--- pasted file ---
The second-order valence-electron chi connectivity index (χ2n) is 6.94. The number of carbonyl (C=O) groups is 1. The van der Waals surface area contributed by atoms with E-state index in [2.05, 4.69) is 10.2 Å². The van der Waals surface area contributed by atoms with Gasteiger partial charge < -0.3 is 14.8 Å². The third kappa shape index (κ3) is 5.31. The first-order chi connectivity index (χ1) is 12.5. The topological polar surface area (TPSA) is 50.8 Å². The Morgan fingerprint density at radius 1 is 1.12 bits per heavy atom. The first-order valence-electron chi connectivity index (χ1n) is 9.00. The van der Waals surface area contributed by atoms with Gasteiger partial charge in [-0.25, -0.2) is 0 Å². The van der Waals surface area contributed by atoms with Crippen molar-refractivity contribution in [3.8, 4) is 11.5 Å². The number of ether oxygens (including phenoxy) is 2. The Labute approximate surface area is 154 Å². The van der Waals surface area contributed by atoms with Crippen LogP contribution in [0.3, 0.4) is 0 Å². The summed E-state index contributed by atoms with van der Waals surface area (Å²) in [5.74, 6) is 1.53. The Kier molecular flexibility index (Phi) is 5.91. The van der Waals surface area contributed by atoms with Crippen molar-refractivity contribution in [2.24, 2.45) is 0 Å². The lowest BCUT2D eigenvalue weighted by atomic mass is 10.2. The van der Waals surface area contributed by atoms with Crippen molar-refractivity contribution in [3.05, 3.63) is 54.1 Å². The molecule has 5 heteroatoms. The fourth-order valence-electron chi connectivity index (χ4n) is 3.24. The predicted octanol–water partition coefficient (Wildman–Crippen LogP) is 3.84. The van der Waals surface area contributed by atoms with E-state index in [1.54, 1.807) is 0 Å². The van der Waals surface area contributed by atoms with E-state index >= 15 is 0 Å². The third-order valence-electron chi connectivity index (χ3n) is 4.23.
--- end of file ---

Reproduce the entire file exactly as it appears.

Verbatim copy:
The second-order valence-electron chi connectivity index (χ2n) is 6.94. The number of carbonyl (C=O) groups is 1. The van der Waals surface area contributed by atoms with E-state index in [2.05, 4.69) is 10.2 Å². The van der Waals surface area contributed by atoms with Gasteiger partial charge < -0.3 is 14.8 Å². The third kappa shape index (κ3) is 5.31. The first-order chi connectivity index (χ1) is 12.5. The topological polar surface area (TPSA) is 50.8 Å². The Morgan fingerprint density at radius 1 is 1.12 bits per heavy atom. The first-order valence-electron chi connectivity index (χ1n) is 9.00. The van der Waals surface area contributed by atoms with Gasteiger partial charge in [-0.25, -0.2) is 0 Å². The van der Waals surface area contributed by atoms with Crippen molar-refractivity contribution in [3.8, 4) is 11.5 Å². The number of ether oxygens (including phenoxy) is 2. The Labute approximate surface area is 154 Å². The van der Waals surface area contributed by atoms with Crippen LogP contribution in [0.3, 0.4) is 0 Å². The summed E-state index contributed by atoms with van der Waals surface area (Å²) in [5.74, 6) is 1.53. The Kier molecular flexibility index (Phi) is 5.91. The van der Waals surface area contributed by atoms with Crippen molar-refractivity contribution in [2.24, 2.45) is 0 Å². The lowest BCUT2D eigenvalue weighted by atomic mass is 10.2. The van der Waals surface area contributed by atoms with Crippen molar-refractivity contribution in [3.05, 3.63) is 54.1 Å². The molecule has 5 heteroatoms. The fourth-order valence-electron chi connectivity index (χ4n) is 3.24. The predicted octanol–water partition coefficient (Wildman–Crippen LogP) is 3.84. The van der Waals surface area contributed by atoms with E-state index in [1.54, 1.807) is 0 Å². The van der Waals surface area contributed by atoms with E-state index >= 15 is 0 Å². The third-order valence-electron chi connectivity index (χ3n) is 4.23.